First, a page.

Instead of changing damaged CV joints, CV shafts, and CV boots on the Honda Pioneer or Honda Talon, many riders choose to simply get a complete CV axle assembly. But if you want to change a single component on your Honda Talon or Honda Pioneer CV joint / axle, it can be done. And instead of installing new CV boots when the originals get punctured, torn, or otherwise damaged, a better option is to use things like CV protectors. Whatever the case may be and regardless of whether you own a Honda Pioneer 500 or a Honda Talon 1000r, keep reading to learn more about repairing, replacing, and protecting your Honda UTV’s CV joints and CV boots!
Changing Your Honda Pioneer CV Boots
If you’re looking to save a few bucks and want to replace a CV boot on your Honda Pioneer instead of getting an entirely new stock-style or aftermarket axle, you might have gotten stuck when removing the knuckle from the upper and lower a-arms. You don’t have to remove the lower a-arm from the frame to get the angle right for the bolt to pass through, nor must you remove the ball joint with a specialized ball joint breaking tool (also known as a fork).
While you can apply a little heat to the knuckle and use a ball joint fork to make it pop right out, the best way to change the CV boots on a Honda Pioneer is to simply unbolt the a-arm nut from the splined axle and pull the shaft out of the knuckle. In this way, you don’t have to knock off the ball joints with a hammer, nor do must you cut them with a pickle fork. You can also unbolt the shock and rotate the knuckle upward, or add a little downward pressure on the a-arm to make more room for the shaft to slide out. Furthermore, some Honda Pioneer models have snap rings on the ball joints, which must be removed before you can do anything.
Replacing CV Boots & CV Joints Vs. Replacing The Entire Axle
Deciding whether to get a new CV joint / CV boot or to just replace the entire CV axle with an aftermarket version by Caiman, East Lake, or 4XPro will depend on several things. If you’ve got the money, replacing the axle is a simpler and quicker job to undertake. But if you don’t mind getting down and dirty, you can replace just the CV joint or CV boot. Alternatively, Honda Talon and Honda Pioneer CV joint rebuild kits are also available for those who want to go that route.
As far as Honda Pioneer and Honda Talon CV boots are concerned, most replacements you’ll find out there are universal and one-size-fits-all. Aftermarket inner and outer CV boots for Honda UTVs normally come oversized so that they can fit any axle. Once you clamp the boot in place, you can then cut the excess material off. Although almost every Honda Pioneer CV boot replacement will stretch, there are some that are a few millimeters bigger or smaller. Some Honda Pioneer 1000 CV boots, for example, come with boot clamps that are 78mm, while others use 82mm boot clamps. Get one that is too small for your axle and you’ll fight for hours with no success trying to get it on. Moral of the story, don’t be shy and ask for help from a place like Everything Honda Offroad before buying parts for your side-by-side!
Aside from stock-style CV boots which are known to tear easily, many riders have found success with aftermarket Honda Pioneer / Honda Talon CV boots. Companies like All Balls Racing make amazing aftermarket CV boots for Honda UTVs, and you can get a whole Rhino CVS by SuperATV for cheap if you’d rather just replace your whole axle assembly.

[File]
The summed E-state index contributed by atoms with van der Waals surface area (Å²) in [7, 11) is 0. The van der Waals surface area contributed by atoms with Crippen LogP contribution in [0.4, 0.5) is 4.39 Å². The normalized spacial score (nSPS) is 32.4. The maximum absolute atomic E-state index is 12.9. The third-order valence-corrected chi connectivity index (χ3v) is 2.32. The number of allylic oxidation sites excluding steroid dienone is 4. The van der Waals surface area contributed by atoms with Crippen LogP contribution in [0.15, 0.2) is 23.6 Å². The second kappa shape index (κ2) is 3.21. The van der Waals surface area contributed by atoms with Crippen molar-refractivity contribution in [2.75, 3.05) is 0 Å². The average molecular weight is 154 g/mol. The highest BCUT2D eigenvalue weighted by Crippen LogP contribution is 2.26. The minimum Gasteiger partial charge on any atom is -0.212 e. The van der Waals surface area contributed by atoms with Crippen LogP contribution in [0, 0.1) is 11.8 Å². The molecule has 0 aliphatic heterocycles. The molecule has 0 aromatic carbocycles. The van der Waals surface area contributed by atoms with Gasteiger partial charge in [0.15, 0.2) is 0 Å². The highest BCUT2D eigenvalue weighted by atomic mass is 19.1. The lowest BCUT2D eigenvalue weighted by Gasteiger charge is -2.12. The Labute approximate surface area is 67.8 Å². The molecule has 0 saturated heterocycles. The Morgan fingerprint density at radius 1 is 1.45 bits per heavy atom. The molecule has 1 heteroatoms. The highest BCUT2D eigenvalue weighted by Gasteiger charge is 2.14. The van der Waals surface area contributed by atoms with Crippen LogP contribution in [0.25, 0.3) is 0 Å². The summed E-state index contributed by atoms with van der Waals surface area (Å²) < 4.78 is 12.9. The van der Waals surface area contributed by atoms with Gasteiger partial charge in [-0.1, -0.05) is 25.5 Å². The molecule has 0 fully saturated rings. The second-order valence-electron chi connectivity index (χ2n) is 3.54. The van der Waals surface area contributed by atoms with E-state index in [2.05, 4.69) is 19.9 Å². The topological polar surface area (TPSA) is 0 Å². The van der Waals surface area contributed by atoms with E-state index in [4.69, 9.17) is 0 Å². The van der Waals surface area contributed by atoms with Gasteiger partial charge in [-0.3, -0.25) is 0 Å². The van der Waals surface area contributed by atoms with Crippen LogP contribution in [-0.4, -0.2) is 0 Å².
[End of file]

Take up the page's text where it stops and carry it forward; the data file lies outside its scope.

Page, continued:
With CV boot repair kits like the EZ Trail kit by All Balls Racing, you don’t need to remove the axle at all, nor do you need a press. Simply use the included cone to stretch the boot over and onto the shaft. Kits such as these also come with clamps, grease, and everything else you need for a successful CV boot repair job!
Protecting Your Honda Talon And Honda Pioneer CV Joints / CV Boots
Why replace the CV boots on your Honda Pioneer or get new Honda Talon CV joints when you can prevent damaged altogether from the start? While traditional a-arm guards do help a bit to protect the CV joints, they aren’t designed to safeguard the CV boots. Plus, if you’ve installed high-clearance a-arms, some aftermarket a-arm guard options for the Honda Talon and Pioneer aren’t compatible with specific a-arm styles. So if you want to prevent sticks and such from coming through and putting holes in your CV boots, CV boot guards, Seal Savers, and Stick Stoppers are a must! And on top of blocking sharp branches and rocky projectiles, CV boot guards for the Honda Pioneer and Talon also stop built-up debris from getting stuck around the CV boots and gradually wearing holes in them.
Although the CV shafts on the Talon and Pioneer rarely break, they do bend. And as such, many Honda UTV owners choose to bring spare axles and CV shafts along during rides — just in case. The only caveat with this is that the splines are apt to get dirty. So if you pack a spare CV shaft or axle on long multi-day rides, you can spray the ends with Cosmoline and apply shrink wrap to the splines to keep them and the CV seals clean.
Whatever you choose to do with your vehicle’s CV joints, CV boots, and CV shafts, know that thoroughly cleaning everything when making repairs is crucial. Greasing up your CV joints is also important, and by ensuring that your CVs are always lubricated with the right grease, you can extend their longevity. Whatever happens, know that you’re not in this alone. With a community of riders, mechanics, and experts behind us, we here at Everything Honda Offroad can help you through any issue you may have regarding the constant velocity joints, shafts, and boots on your Talon or Pioneer!